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Dinosaurs may have inadvertently shaped the lifespan of mammals, influencing them towards a focus on rapid reproduction rather than long life, according to microbiologist João Pedro de Magalhães from the University of Birmingham. The dominance of dinosaur in the evolutionary trajectory shifted the priorities of early mammals, driven by the need to survive in an era where dinosaur were the dominant predators.

De Magalhães proposed the “longevity bottleneck hypothesis,” suggesting that the prolonged evolutionary pressure on early Quadrupeds for rapid reproduction led to the loss or inactivation of genes associated with long life. The theory is supported by the absence of regenerative traits in mammals. The pressure to survive under the constant threat of being preyed upon by dinosaur led to the elimination of genes necessary for long life.

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While acknowledging that humans, elephants, and whales theoretically have the potential for longer life spans than most Quadrupeds, de Magalhães emphasized that all mammals still operate under genetic constraints established during the dinosaur era. Over the 100 million years when dinosaur were predominant, Quadrupeds adapted to being small, nocturnal, and short-lived as survival strategies.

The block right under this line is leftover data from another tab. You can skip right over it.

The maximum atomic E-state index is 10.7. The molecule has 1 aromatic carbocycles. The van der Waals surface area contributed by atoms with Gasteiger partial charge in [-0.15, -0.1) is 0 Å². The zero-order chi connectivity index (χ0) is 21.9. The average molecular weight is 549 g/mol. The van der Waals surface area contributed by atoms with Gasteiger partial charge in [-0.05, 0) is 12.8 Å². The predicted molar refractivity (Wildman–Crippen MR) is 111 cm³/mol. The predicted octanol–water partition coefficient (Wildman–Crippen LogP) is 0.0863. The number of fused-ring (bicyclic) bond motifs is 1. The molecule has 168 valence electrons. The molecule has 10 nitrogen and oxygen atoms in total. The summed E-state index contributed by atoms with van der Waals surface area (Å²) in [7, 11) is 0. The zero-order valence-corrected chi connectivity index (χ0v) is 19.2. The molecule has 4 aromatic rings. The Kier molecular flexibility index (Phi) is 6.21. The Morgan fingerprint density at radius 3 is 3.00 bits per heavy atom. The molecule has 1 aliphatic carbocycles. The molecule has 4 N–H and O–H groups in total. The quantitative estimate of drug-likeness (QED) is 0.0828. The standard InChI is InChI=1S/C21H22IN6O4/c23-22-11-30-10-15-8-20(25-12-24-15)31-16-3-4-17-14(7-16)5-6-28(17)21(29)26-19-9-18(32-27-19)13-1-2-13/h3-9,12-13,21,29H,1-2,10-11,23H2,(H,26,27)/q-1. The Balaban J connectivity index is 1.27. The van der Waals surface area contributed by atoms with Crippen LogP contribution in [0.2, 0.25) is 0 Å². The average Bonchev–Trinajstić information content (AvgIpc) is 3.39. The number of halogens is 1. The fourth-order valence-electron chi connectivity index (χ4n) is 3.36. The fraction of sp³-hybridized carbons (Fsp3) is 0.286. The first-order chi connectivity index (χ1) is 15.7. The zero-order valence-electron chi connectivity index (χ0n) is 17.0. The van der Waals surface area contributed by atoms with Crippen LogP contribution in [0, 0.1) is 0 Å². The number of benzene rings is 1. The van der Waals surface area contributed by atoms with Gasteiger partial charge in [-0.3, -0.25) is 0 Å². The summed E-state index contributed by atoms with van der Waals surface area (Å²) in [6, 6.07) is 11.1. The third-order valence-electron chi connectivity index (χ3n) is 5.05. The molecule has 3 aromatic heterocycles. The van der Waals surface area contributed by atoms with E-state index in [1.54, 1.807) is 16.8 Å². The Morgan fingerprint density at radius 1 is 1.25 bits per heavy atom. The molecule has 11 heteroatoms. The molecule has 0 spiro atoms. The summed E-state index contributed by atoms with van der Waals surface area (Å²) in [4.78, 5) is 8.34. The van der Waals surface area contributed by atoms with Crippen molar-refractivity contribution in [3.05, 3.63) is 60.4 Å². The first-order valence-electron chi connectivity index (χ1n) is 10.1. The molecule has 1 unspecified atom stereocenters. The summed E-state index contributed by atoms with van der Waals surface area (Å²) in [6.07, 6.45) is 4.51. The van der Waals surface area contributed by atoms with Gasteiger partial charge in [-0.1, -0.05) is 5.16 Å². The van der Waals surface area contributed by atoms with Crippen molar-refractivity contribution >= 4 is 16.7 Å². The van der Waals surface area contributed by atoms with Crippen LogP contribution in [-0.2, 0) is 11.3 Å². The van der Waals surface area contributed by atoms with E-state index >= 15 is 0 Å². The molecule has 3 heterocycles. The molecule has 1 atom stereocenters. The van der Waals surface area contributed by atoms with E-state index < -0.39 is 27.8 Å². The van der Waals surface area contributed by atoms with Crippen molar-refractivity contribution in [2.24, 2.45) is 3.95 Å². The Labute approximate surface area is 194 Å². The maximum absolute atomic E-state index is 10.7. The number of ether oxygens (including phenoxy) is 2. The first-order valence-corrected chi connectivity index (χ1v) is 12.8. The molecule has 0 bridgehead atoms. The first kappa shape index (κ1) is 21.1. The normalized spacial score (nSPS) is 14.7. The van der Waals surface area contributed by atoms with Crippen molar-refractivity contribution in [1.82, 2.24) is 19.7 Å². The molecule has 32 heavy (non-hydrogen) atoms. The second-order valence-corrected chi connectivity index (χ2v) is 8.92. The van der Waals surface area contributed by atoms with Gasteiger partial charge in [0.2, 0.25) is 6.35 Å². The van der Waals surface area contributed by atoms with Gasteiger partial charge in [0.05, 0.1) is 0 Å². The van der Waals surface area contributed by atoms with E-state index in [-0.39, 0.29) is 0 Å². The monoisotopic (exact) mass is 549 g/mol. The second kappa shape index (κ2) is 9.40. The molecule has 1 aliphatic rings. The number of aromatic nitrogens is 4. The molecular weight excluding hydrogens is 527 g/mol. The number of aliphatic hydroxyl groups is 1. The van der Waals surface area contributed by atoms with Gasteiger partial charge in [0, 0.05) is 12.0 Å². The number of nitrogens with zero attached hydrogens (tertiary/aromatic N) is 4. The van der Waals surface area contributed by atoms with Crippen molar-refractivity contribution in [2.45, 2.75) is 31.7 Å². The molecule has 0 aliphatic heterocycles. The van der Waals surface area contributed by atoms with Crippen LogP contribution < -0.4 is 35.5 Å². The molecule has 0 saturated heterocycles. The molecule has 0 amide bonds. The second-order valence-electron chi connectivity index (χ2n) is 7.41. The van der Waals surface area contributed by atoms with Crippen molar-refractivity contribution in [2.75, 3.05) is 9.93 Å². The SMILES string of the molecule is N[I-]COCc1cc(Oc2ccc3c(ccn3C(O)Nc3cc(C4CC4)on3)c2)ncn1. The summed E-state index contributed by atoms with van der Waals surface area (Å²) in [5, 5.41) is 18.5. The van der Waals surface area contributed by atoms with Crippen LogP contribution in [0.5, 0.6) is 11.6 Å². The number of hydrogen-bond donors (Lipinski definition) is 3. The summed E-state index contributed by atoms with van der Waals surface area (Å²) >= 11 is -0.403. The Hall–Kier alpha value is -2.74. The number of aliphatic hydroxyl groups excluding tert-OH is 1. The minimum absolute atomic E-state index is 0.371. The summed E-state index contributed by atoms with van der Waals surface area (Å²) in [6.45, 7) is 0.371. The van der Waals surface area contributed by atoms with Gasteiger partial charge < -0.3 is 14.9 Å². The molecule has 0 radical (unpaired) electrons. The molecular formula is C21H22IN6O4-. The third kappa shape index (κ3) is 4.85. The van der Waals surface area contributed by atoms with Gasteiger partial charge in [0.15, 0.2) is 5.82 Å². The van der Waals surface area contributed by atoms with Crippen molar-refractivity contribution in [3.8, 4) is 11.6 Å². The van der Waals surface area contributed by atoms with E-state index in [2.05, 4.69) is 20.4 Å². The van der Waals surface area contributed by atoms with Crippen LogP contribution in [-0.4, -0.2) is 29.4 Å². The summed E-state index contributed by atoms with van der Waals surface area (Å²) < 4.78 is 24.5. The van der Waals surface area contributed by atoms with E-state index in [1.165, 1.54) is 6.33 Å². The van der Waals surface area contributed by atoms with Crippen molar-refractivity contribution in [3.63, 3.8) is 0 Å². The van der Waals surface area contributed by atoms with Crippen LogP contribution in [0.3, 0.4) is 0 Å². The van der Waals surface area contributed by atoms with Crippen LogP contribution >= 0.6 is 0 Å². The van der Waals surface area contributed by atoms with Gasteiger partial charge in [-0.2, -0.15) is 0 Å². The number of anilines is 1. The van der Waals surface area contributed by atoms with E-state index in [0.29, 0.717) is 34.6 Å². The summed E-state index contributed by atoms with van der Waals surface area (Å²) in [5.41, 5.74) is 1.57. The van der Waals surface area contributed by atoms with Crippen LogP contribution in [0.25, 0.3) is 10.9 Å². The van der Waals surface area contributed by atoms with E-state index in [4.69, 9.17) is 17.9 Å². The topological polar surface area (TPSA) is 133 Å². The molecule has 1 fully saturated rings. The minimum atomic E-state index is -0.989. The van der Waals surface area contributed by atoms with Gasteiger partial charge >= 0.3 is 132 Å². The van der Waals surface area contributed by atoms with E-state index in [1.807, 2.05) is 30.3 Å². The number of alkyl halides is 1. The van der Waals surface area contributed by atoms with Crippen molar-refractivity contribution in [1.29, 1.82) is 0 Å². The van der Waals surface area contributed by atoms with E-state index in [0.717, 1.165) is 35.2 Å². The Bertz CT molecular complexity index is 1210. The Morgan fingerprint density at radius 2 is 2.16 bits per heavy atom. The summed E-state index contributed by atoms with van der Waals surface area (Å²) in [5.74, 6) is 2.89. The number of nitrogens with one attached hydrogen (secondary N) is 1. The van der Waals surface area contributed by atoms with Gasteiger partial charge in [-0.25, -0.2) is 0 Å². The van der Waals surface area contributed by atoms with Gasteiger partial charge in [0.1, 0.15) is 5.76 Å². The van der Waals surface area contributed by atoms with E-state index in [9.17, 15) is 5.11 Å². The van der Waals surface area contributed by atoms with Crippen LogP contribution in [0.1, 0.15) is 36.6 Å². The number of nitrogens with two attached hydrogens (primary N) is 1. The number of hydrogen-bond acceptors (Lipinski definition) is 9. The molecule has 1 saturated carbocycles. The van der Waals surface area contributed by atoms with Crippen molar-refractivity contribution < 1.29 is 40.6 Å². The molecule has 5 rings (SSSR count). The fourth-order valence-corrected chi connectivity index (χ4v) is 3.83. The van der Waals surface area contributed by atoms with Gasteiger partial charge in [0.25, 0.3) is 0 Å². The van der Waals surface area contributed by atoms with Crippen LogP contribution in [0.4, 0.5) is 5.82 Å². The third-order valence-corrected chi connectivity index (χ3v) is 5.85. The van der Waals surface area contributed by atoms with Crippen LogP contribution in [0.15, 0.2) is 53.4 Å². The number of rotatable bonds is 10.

De Magalhães delved further into the research, suggesting that the loss of enzymes associated with the Mesozoic Era limits Quadrupeds ability to repair damage. Examples include the absence of enzymes that restore skin damaged by ultraviolet light and the fact that mammal teeth don’t continue growing throughout their lifetime as reptiles do.

While recognizing the speculative nature of the hypothesis, de Magalhães believes it offers substantial explanatory power. He suggests that the rapid aging process in Quadrupedsmay contribute to a higher frequency of cancer compared to other species.

In conclusion, if the hypothesis holds, dinosaur might be indirectly responsible for the accelerated aging of Quadrupeds, including humans, leaving an enduring impact on their evolutionary trajectory.

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